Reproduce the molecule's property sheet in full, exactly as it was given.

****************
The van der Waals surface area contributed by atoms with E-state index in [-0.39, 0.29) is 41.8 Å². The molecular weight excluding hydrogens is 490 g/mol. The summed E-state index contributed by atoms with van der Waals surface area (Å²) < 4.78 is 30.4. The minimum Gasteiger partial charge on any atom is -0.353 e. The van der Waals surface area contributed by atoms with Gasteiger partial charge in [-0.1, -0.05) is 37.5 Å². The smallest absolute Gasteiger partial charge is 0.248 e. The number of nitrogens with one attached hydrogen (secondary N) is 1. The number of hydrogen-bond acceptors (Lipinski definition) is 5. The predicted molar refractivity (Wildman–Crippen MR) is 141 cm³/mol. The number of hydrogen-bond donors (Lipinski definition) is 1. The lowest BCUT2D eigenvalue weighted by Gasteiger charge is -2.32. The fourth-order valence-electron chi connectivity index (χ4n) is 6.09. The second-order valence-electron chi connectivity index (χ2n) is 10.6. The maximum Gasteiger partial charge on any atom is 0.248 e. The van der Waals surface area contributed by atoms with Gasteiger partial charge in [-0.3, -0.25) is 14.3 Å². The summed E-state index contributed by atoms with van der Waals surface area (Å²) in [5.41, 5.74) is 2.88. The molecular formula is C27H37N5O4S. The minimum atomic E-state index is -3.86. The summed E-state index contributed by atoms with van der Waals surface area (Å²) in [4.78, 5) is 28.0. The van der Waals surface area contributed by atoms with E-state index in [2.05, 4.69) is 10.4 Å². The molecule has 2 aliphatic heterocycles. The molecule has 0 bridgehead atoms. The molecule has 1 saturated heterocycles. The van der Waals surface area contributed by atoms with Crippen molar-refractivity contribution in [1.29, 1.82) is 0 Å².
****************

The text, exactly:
The van der Waals surface area contributed by atoms with E-state index in [-0.39, 0.29) is 41.8 Å². The molecular weight excluding hydrogens is 490 g/mol. The summed E-state index contributed by atoms with van der Waals surface area (Å²) < 4.78 is 30.4. The minimum Gasteiger partial charge on any atom is -0.353 e. The van der Waals surface area contributed by atoms with Gasteiger partial charge in [-0.1, -0.05) is 37.5 Å². The smallest absolute Gasteiger partial charge is 0.248 e. The number of nitrogens with one attached hydrogen (secondary N) is 1. The number of hydrogen-bond acceptors (Lipinski definition) is 5. The predicted molar refractivity (Wildman–Crippen MR) is 141 cm³/mol. The number of hydrogen-bond donors (Lipinski definition) is 1. The lowest BCUT2D eigenvalue weighted by Gasteiger charge is -2.32. The fourth-order valence-electron chi connectivity index (χ4n) is 6.09. The second-order valence-electron chi connectivity index (χ2n) is 10.6. The maximum Gasteiger partial charge on any atom is 0.248 e. The van der Waals surface area contributed by atoms with Gasteiger partial charge in [-0.3, -0.25) is 14.3 Å². The summed E-state index contributed by atoms with van der Waals surface area (Å²) in [5.41, 5.74) is 2.88. The molecular formula is C27H37N5O4S. The minimum atomic E-state index is -3.86. The summed E-state index contributed by atoms with van der Waals surface area (Å²) in [4.78, 5) is 28.0. The van der Waals surface area contributed by atoms with E-state index in [2.05, 4.69) is 10.4 Å². The molecule has 2 aliphatic heterocycles. The molecule has 0 bridgehead atoms. The molecule has 1 saturated heterocycles. The van der Waals surface area contributed by atoms with Crippen molar-refractivity contribution in [1.29, 1.82) is 0 Å².